Though there remains plenty of work to be done, the Cleveland Metropolitan School District has made considerable progress in combating rampant chronic absenteeism. Here’s how.

According to the most recent federal data, nearly eight million K-12 students — roughly 16% of the total student population — were chronically absent during the 2015-2016 academic year. While the average rate of chronic absenteeism has improved in states like Connecticut, where the number has dipped below 10%, nearly 20% of students in Ohio miss more than one out of every ten school days.

Chronic absenteeism has been a particularly pronounced problem in Ohio’s large urban districts. Just two years ago, the Cleveland Metropolitan School District (CMSD) discovered that over half of its nearly 40,000 students were missing at least 18 days of school per year.

Such high levels of absenteeism can have serious detrimental effects — research from Johns Hopkins shows that a 1:1 correlation between missed school days and point losses on state tests. In other words, a student who misses 18 days of school is statistically likely to score 18 points lower on a standardized assessment than a student with zero absences.

But despite the severity of its absenteeism problem, CMSD has managed to reduce its rate of chronic absenteeism by 20% in just 24 months, thanks in large part to a great deal of community support. As PBS NewsHour education correspondent Kavitha Cardoza reports, “In Cleveland, it has [been] an all-out effort.”

Getting Parents Involved

At the Patrick Henry School in East Cleveland, administrators have found success in securing parent support for the school’s attendance initiatives through a few simple community-building activities. “A lot of parents expressed that they didn’t feel welcomed in the school in prior years,” says Patrick Henry Principal Brittany Anderson.

Anderson has always made a point of personally welcoming students and parents as they walk in the door every morning, but she has recently started laying out coffee and pastries once a week, as well. As modest a gesture as this may seem, Anderson believes that it has gone a long way toward creating a warmer, more open environment. “At first, it was just a way to get [parents] in [the door],” she admits. “But then the coffee clubs turned into a way for the parents to talk to teachers. That way, we can have…conversations with our parents without it feeling formal.”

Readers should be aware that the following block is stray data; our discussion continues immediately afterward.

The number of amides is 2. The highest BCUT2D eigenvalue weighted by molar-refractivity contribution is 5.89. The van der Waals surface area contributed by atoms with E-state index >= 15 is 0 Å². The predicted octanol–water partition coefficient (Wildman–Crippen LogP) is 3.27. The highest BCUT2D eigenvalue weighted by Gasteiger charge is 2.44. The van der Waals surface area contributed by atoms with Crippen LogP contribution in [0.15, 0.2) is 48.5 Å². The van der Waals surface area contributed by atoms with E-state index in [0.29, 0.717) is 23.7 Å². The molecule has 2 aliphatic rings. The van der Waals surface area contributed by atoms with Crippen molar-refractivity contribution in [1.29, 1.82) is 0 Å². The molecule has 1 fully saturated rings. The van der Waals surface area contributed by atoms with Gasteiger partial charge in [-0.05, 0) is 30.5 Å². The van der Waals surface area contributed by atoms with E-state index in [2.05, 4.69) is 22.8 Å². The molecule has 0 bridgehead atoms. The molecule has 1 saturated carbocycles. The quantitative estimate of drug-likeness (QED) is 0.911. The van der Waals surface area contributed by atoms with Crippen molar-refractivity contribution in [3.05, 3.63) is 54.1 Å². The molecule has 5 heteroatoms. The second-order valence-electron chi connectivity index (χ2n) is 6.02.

For Diamond Gadomski, a parent of three Patrick Henry students, Anderson’s extra effort means a lot. “When you come in, you see smiling and friendly faces with stuff to give you — hot treats or whatever — it makes you feel good,” she explains.

When it comes to curtailing chronic absenteeism, the benefit of engaging parents like Gadomski shouldn’t be undersold. Research published in Nature: Human Behaviour shows that an initiative aimed at increasing parental awareness of the importance of student attendance reduced chronic absenteeism in the eighth-largest district in the nation by 10% in just one academic year.

Whatever It Takes

While causes of chronic absenteeism like inclement weather and poverty are harder to combat, CMSD is doing everything in its power to ensure that students are able to get to school on a regular basis.

For instance, as CMSD Director of Attendance Lorri Hobson tells Cardoza, “We provide uniforms to any family who needs [them], and what we’ve discovered [is that] attendance improves for as much as six weeks after [students] receive the uniform.” Similarly, the district has partnered with a number of organizations in the greater Cleveland area to help provide low-income families with “everything from a bus pass, to emergency shelter[s], to legal help.”

The Importance of Good Data

Despite a chronic absenteeism rate that remains over 30%, CMSD’s progress should serve as a beacon of hope for the roughly one-fifth of American public schools dealing with chronic absenteeism rates above 20%.

Ultimately, districts hoping to emulate CMSD’s success need two interrelated things: good data and better funding. As the U.S. Department of Education makes clear, “When our teachers, principals, policymakers, and others have access to robust data on the extent and nature of chronic absenteeism, we are all in a better position to provide students with the support they need to stem this crisis in our schools.”

Vinson’s CheckPoint EMIS Platform is specifically designed to provide such access. CheckPoint makes it easy for superintendents and district treasurers to track a wide variety of critical student data — including attendance data. Accurate recordkeeping is the only way for schools to ensure that they get the maximum amount of funding from both state and federal authorities, making a tool like CheckPoint an invaluable resource in any effort to reduce chronic absenteeism.